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Yahoo, others respond to Chinese attacks on Google

Yahoo wouldn’t disclose whether it was also a victim of cyber attacks in China, saying it doesn’t disclose such information. Microsoft said its Internet applications were not targeted by cyber attackers.

On Tuesday, Google said it might withdraw it business from China after a sophisticated Internet attack that targeted the Gmail accounts of Chinese human rights activists.

It said that at least 20 other large companies, including finance, media and chemical firms, have been the targets of similar attacks. Google said it discovered the attack in December.

Yahoo received much criticism in 2005 for giving a Chinese journalist's personal data to the state government upon its request. That journalist was ultimately convicted of violating state secrets.

In a statement, Yahoo said: “We condemn any attempts to infiltrate company networks to obtain user information. We stand aligned with Google that these kinds of attacks are deeply disturbing and strongly believe that the violation of user privacy is something that we as internet pioneers must all oppose.” The company did not immediately respond to questions about whether it would follow Google’s lead.

Secretary of State Hillary Clinton asked the Chinese government for answers about the alleged attack on Google and other companies.

“The ability to operate with confidence in cyberspace is critical in a modern society and economy,” she said in a statement. Clinton will be giving an address next week on “Internet freedom,” that will outline policies for keeping the Web open to all nations.

A State source at the State Department said Google CEO Eric Schmidt revealed the problem to Clinton during a dinner she hosted for high-tech executives last week.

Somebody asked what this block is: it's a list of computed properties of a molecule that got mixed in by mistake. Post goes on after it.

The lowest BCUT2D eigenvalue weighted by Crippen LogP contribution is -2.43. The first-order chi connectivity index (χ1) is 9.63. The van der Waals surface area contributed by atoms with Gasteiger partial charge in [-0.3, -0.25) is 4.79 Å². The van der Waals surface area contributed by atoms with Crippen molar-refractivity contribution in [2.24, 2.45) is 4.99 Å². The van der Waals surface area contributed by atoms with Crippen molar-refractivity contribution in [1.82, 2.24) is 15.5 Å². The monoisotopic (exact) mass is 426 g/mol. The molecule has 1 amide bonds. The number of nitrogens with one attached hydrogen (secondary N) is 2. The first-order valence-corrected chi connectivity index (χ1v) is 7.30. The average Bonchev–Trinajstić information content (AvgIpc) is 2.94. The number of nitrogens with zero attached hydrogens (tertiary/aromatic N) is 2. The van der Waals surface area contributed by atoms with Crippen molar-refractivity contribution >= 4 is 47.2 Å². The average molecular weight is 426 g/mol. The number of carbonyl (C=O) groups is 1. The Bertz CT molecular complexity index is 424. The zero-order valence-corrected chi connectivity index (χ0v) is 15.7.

But some analysts and high-tech executives at competing firms point to Google’s struggle to gain market share in China as a key motivator for Tuesday’s announcement.

Google has struggled to gain a greater share of the Internet search market in China, which has been dominated by Chinese Web site Baidu.

In November 2009, Google captured 14.1 percent of the market while Baidu had 62.2 percent. Those shares have remained fairly stable over the last several months, according to digital marketing and analysis firm ComScore.

Smaller search engines like, Inc, and Tencent have barely broken into the market but the potential withdrawl from Google may give them more opportunity to do so.

"The top of the deck was stacked against them so they felt that they had no choice,"
said Rob Enderle, a high-tech industry analyst for Enderle Group in San Jose, Calif.

"Iran and China put Google between a rock and hard place. There is no reason to fight a country you are trying to do business in, particularly if it was the Chinese government that was attacking the e-mail," Enderle said.

Enderle said it was unclear if other high-tech firms would follow Google's lead. But the move does give the Obama administration leverage in trade negotiations, he said.